Legislators in two states are introducing bills to stop surprise medical bills.
Vox reports: “California lawmakers will introduce legislation Monday to end surprise emergency room bills like those that left one patient with a $20,000 treatment bill after a minor bike crash — a move they say was inspired by Vox’s reporting on the issue.”
“The new bill, introduced by state Assembly member David Chiu and state Sen. Scott Wiener, would bar California hospitals from pursuing charges beyond a patient’s regular co-payment or deductible. The ban would apply even if a hospital was out-of-network with a patient’s health insurance.”
Vox adds: “There are two key parts to the proposal. First, the bill would prohibit hospitals from pursuing any balance that the patient owed beyond their regular co-payment or contributions to the health plan’s deductible.”
“Second, the bill would regulate the prices that the hospital could charge for its care, limiting the fees to 150 percent of the Medicare price or the average contracted rate in the area, whichever is greater.”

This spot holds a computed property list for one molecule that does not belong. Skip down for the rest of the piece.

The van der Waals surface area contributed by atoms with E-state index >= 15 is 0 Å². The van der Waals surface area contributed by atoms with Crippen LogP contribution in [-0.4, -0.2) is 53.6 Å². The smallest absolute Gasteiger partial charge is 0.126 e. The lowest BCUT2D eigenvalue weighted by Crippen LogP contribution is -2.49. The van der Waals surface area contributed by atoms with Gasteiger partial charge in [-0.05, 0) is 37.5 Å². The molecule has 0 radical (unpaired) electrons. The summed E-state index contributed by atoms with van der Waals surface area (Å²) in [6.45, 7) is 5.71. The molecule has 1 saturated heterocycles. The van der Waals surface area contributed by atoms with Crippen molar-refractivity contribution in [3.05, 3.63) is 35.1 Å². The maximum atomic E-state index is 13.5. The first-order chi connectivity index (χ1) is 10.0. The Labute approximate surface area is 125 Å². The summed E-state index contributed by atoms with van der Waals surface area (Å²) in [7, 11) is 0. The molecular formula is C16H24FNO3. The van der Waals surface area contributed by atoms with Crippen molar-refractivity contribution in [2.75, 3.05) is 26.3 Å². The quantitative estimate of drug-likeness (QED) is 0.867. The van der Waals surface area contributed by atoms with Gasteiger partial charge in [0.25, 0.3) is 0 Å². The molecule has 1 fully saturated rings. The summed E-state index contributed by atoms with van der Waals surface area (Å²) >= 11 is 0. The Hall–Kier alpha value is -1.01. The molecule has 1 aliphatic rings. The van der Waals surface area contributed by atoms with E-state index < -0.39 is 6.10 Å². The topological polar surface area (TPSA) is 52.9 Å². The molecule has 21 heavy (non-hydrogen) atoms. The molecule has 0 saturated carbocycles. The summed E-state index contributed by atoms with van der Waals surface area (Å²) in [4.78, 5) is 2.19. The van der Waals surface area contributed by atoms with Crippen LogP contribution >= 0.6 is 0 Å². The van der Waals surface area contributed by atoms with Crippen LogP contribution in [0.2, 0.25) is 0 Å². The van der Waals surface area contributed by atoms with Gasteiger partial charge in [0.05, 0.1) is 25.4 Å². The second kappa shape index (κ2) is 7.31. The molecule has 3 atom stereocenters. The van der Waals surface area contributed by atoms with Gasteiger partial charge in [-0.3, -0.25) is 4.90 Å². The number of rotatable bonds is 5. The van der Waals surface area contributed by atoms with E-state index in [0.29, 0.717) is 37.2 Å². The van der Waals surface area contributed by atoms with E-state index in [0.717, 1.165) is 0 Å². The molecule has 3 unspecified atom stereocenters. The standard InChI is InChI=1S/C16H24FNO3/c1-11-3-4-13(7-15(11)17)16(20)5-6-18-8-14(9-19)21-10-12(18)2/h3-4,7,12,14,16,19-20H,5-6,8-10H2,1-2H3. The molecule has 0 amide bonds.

The Times-Call reports: “While the Colorado Legislature for the past five years has attempted to address the issue by setting limits on how much out-of-network providers can charge, supporters believe this year’s bill has a good chance of passing under new Democratic leadership.”
The piece outlines two bills: “Currently, there is an out-of-network health care bill in each chamber of the Legislature. While both stipulate that health care providers must disclose whether a facility or a doctor is out of network and how that will affect the cost of services, the real sticking point is how to negotiate out-of-network prices.”
“House Bill 1174 calls for rates to be capped at the carrier’s median in-network rate for the same procedure in a similar facility, 200 percent of the Medicare rates for the same procedure in a similar facility, or 100 percent of the median in-network rate as determined by claims data from the Colorado All-Payer Health Claims Database, which the Legislature set up in 2010 to monitor health care costs throughout the state.”
“Senate Bill 134 lays out three similar options: the average in-network rate for the same procedure, 125 percent of the Medicare reimbursement rate for the same procedure, or 100 percent of the median in-network rate as determined by claims data from the Colorado All-Payer Health Claims Database.”
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